Health Services Utilization Study

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Up to One-Third of Selected Medical Procedures May Be Performed for Inappropriate Reasons

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SOURCE: Multiple RAND studies, 1983-1998.

More care isn't necessarily better care

In a series of studies stretching from the mid-1980s to the late 1990s, RAND Health researchers examined the appropriateness of the use of various medical and surgical procedures. Using a rigorous methodology, the studies first rated all of the indications for performing a given procedure, then used those ratings to determine whether the procedures were performed for "necessary," "appropriate," "inappropriate," or "equivocal" reasons. Generally, a procedure was considered to be "appropriate" if the patient's expected health benefits exceeded the expected health risks by a substantial margin.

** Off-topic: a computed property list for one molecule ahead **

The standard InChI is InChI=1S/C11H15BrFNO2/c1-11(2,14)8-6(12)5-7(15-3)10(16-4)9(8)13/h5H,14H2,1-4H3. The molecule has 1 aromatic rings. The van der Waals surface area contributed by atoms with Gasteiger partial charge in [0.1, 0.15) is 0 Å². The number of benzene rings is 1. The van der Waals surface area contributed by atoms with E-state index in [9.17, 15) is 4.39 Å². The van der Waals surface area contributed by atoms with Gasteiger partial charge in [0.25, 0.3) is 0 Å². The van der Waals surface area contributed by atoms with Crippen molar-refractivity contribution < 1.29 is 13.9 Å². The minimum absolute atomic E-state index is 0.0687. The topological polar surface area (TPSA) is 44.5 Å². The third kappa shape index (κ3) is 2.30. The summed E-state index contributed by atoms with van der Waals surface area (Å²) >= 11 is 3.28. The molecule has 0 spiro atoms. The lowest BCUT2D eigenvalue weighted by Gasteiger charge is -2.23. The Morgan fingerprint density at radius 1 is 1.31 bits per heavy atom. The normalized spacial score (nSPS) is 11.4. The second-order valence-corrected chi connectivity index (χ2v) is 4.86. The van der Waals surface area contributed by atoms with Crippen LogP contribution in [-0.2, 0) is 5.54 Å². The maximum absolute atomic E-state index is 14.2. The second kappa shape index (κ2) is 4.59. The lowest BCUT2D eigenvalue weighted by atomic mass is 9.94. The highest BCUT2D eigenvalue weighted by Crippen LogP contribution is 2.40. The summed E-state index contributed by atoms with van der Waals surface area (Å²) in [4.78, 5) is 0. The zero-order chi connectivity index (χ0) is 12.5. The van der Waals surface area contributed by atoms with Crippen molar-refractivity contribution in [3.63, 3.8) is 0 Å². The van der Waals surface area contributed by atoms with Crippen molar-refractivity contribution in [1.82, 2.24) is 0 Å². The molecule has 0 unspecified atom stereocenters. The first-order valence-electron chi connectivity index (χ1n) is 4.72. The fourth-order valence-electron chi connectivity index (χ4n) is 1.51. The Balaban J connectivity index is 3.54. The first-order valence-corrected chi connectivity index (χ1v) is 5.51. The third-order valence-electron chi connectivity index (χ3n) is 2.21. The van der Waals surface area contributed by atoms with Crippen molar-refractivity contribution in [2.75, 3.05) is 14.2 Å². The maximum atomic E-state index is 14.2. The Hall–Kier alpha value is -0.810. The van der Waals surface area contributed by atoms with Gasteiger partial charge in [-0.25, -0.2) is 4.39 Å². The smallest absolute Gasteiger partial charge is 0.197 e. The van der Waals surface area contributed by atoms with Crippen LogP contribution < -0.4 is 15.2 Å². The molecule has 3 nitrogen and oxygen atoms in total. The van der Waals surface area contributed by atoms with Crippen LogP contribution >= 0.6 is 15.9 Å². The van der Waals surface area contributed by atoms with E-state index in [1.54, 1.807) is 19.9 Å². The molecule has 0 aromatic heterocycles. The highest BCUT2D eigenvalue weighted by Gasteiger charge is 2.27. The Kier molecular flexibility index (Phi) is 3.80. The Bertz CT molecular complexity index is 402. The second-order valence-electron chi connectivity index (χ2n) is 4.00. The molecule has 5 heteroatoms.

Overall, the RAND studies found that significant proportions of procedures are performed for inappropriate reasons. The rates of inappropriate use range from a low of 2 percent for coronary artery bypass graft surgery (CABG) and cataract removal to a high of 32 percent for carotid endarterectomy. Rates of equivocal use also vary dramatically. On average, one-third or more of all procedures performed in the United States appear to be of questionable benefit.

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